When I met Rita she was 17 and in custody for the 13th time. Her offending had escalated from moped theft and “antisocial” behaviour with boys when she was 11, through to firearms possession. She had been self-harming for the past three years, had contracted chlamydia, was malnourished, had developed an addiction to crack cocaine, and was being sexually exploited by the street gang to whom she was associated.
This had not happened to Rita overnight. It was the consequence of years of exploitation by her male peers, isolation from her friends, exclusion from school, and being sexually abused by a family member when she was eight years old. From a young age, a myriad of professionals had opportunities to intervene and protect Rita, but, instead, her risk snowballed.
A report published this week by the Centre for Mental Health demonstrates that Rita’s case is not a one-off. The report is based on data from 8,000 10- to 18-year-olds, who, following their arrest between August 2011 and November 2012, were screened for 29 different risk factors and health issues, such as family conflict, homelessness and victimisation, as part of a study to identify the most appropriate interventions. The screening process was a pilot run in 37 areas of England. Gang-involved girls were found to be over nine times more likely to exhibit 19 or more of these risk factors than the other young people screened.
Gang-involved girls navigate harmful environments and relationships. According to the study, young women who had “histories of parental imprisonment, poor parental mental health, parental substance misuse, or neglect” were three to five times more likely to be gang-involved than other girls who were screened. In addition, they were three times more likely to be identified as victims of sexual abuse and four times more likely to have been excluded from school.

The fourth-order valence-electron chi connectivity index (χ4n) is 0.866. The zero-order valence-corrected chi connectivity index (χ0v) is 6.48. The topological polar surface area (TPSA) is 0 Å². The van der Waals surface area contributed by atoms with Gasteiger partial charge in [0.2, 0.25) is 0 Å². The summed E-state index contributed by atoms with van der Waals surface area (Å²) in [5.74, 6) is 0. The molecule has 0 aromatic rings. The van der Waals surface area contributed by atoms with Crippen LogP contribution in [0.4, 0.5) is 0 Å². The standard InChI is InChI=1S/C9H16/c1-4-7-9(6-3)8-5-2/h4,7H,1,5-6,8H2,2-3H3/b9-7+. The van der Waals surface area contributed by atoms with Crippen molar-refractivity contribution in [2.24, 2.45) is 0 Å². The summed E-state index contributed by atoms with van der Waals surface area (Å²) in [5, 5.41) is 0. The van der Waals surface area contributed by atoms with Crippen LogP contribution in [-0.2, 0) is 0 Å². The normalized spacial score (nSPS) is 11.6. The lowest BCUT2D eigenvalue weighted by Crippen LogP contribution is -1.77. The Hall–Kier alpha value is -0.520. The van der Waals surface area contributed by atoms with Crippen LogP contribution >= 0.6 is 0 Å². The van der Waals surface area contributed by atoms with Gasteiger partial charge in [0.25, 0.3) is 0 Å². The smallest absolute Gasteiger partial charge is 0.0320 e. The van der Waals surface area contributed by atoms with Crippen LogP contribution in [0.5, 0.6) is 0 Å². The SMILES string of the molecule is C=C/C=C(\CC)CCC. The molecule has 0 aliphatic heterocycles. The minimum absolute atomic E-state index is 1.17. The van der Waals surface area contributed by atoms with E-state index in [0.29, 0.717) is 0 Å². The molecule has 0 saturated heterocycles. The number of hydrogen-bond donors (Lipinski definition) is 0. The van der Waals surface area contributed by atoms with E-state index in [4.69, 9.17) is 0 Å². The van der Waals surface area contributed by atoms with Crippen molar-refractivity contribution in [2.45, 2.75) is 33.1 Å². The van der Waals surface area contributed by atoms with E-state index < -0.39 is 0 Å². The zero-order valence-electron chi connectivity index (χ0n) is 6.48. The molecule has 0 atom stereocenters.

The same girls were also more likely to have difficulties with their physical and mental health and wellbeing than other young people screened. Like Rita, 30% were reported to be self-harming or at risk of suicide, and were over three times more likely to have sexual health needs.
When public attention is focused on the horrendous accounts of groups of adult men sexually exploiting girls around the country, it is easy to forget about girls and young women who are at risk from their peers. The information provided clearly demonstrates that risk can be present in homes, peer groups, schools, neighbourhoods and in wider society, which increases the vulnerability of girls to street gangs. This report provides a statistical backdrop to the accounts given to me by hundreds of women and girls during the Female Voice in Violence project; now it is time to turn the stories and figures into action.
From preventing vulnerability, to the identification of girls linked to gangs, through to the programmes delivered to support them, and routes of safety that are offered, our processes need to be gender-specific. This groundbreaking report throws into sharp relief the impact of gang-association and the opportunities that exist to intervene across a young woman’s lifetime. Of the girls that were screened, 73% engaged with an intervention that was offered to them. It is critical that all agencies who work with girls and young women use the evidence to mobilise and evaluate interventions that will better identify and protect those involved with gangs.